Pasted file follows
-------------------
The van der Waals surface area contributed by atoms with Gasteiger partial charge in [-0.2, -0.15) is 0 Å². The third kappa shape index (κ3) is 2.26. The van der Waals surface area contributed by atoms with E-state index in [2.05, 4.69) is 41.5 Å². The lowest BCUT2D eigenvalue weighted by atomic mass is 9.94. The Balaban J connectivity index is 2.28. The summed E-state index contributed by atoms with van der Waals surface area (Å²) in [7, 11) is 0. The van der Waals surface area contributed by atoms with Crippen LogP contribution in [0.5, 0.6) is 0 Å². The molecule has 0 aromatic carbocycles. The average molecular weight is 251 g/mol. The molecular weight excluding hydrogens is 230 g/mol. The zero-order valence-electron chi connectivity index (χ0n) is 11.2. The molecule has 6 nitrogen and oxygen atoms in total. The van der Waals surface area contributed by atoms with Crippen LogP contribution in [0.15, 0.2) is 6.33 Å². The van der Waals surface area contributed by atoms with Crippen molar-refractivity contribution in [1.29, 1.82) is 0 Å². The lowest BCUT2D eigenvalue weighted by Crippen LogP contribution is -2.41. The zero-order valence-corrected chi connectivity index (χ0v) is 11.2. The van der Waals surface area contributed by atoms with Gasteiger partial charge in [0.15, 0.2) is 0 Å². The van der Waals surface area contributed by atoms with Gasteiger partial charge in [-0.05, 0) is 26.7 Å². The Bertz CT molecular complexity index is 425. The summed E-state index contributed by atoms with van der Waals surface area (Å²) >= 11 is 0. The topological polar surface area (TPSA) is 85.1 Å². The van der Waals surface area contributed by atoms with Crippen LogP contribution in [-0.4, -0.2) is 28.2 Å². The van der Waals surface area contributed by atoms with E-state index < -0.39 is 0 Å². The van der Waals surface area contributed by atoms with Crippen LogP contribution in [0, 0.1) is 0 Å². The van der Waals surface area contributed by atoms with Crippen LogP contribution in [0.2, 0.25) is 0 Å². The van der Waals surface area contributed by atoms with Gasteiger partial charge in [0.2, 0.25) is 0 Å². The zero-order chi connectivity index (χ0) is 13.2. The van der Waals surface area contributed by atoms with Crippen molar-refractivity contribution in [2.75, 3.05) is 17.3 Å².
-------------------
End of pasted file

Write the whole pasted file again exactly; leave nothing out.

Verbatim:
The van der Waals surface area contributed by atoms with Gasteiger partial charge in [-0.2, -0.15) is 0 Å². The third kappa shape index (κ3) is 2.26. The van der Waals surface area contributed by atoms with E-state index in [2.05, 4.69) is 41.5 Å². The lowest BCUT2D eigenvalue weighted by atomic mass is 9.94. The Balaban J connectivity index is 2.28. The summed E-state index contributed by atoms with van der Waals surface area (Å²) in [7, 11) is 0. The van der Waals surface area contributed by atoms with Crippen LogP contribution in [0.5, 0.6) is 0 Å². The molecule has 0 aromatic carbocycles. The average molecular weight is 251 g/mol. The molecular weight excluding hydrogens is 230 g/mol. The zero-order valence-electron chi connectivity index (χ0n) is 11.2. The molecule has 6 nitrogen and oxygen atoms in total. The van der Waals surface area contributed by atoms with Crippen LogP contribution in [0.15, 0.2) is 6.33 Å². The van der Waals surface area contributed by atoms with Crippen molar-refractivity contribution in [1.29, 1.82) is 0 Å². The lowest BCUT2D eigenvalue weighted by Crippen LogP contribution is -2.41. The zero-order valence-corrected chi connectivity index (χ0v) is 11.2. The van der Waals surface area contributed by atoms with Gasteiger partial charge in [0.15, 0.2) is 0 Å². The van der Waals surface area contributed by atoms with Gasteiger partial charge in [-0.05, 0) is 26.7 Å². The Bertz CT molecular complexity index is 425. The summed E-state index contributed by atoms with van der Waals surface area (Å²) >= 11 is 0. The topological polar surface area (TPSA) is 85.1 Å². The van der Waals surface area contributed by atoms with Crippen LogP contribution in [-0.4, -0.2) is 28.2 Å². The van der Waals surface area contributed by atoms with E-state index < -0.39 is 0 Å². The van der Waals surface area contributed by atoms with Crippen LogP contribution in [0, 0.1) is 0 Å². The van der Waals surface area contributed by atoms with Crippen LogP contribution in [0.2, 0.25) is 0 Å². The van der Waals surface area contributed by atoms with Gasteiger partial charge in [0.2, 0.25) is 0 Å². The zero-order chi connectivity index (χ0) is 13.2. The van der Waals surface area contributed by atoms with Crippen molar-refractivity contribution in [2.75, 3.05) is 17.3 Å².